The Harlocke surname comes from the Old English words "har," meaning "grey" and "locc," which refers to a lock of hair. Thus the surname was most likely formed from a nickname
for someone with a patch of grey hair.
Early Origins of the Harlocke family
The surname Harlocke was first found in Hampshire
where the family name was first referenced in the year 1066 when Borewoldus Horloc held a family seat
at Winton. The name literally means "grey lock" from the Old English words "har" + "locc." CITATION[CLOSE]
Reaney, P.H and R.M. Wilson, A Dictionary of English Surnames. London: Routledge, 1991. Print. (ISBN 0-415-05737-X)
Early History of the Harlocke family
This web page shows only a small excerpt of our Harlocke research.Another 169 words (12 lines of text) covering the years 1187, 1206, 1455 and 1487 are included under the topic Early Harlocke History in all our PDF Extended History products and printed products wherever possible.
Harlocke Spelling Variations
Until quite recently, the English language has lacked a definite system of spelling rules. Consequently, Anglo-Saxon
surnames are characterized by a multitude of spelling variations
. Changes in Anglo-Saxon
names were influenced by the evolution of the English language, as it incorporated elements of French, Latin, and other languages. Although Medieval scribes and church officials recorded names as they sounded, so it is common to find one person referred to by several different spellings of his surname, even the most literate people varied the spelling of their own names. Variations of the name Harlocke include Harlock, Horlock, Horlick, Harloch, Harlok, Horliche, Hollick and many more.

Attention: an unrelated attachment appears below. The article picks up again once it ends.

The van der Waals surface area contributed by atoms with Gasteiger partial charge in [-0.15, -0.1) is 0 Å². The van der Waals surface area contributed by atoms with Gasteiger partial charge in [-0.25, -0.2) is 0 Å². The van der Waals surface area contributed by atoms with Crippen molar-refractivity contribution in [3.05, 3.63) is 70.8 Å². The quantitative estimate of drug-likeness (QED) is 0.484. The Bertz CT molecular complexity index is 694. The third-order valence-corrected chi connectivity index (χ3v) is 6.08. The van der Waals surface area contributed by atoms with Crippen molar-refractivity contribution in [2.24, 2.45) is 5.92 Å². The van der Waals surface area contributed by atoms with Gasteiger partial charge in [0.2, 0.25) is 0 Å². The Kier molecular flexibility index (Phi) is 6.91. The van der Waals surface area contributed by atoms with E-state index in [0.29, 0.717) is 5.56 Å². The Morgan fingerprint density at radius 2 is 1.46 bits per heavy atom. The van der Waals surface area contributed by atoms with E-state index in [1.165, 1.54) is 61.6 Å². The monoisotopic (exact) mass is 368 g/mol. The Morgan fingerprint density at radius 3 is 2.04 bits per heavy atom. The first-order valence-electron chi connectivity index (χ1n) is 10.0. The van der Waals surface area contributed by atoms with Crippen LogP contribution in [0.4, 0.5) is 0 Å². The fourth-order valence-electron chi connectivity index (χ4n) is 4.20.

Early Notables of the Harlocke family (pre 1700)
More information is included under the topic Early Harlocke Notables in all our PDF Extended History products
and printed products wherever possible.
Migration of the Harlocke family to the New World and Oceana
Searching for a better life, many English families migrated to British colonies. Unfortunately, the majority of them traveled under extremely harsh conditions: overcrowding on the ships caused the majority of the immigrants to arrive diseased, famished, and destitute from the long journey across the ocean. For those families that arrived safely, modest prosperity was attainable, and many went on to make invaluable contributions to the development of the cultures of the new colonies. Research into the origins of individual families in North America revealed records of the immigration of a number of people bearing the name Harlocke or a variant listed above: Edward Harlock, who arrived in Maryland in 1653; Alice Hollick, who settled in Virginia in 1663; Abram Harlock, who came to Virginia in 1666; George Harlock, who settled in Maryland in 1667.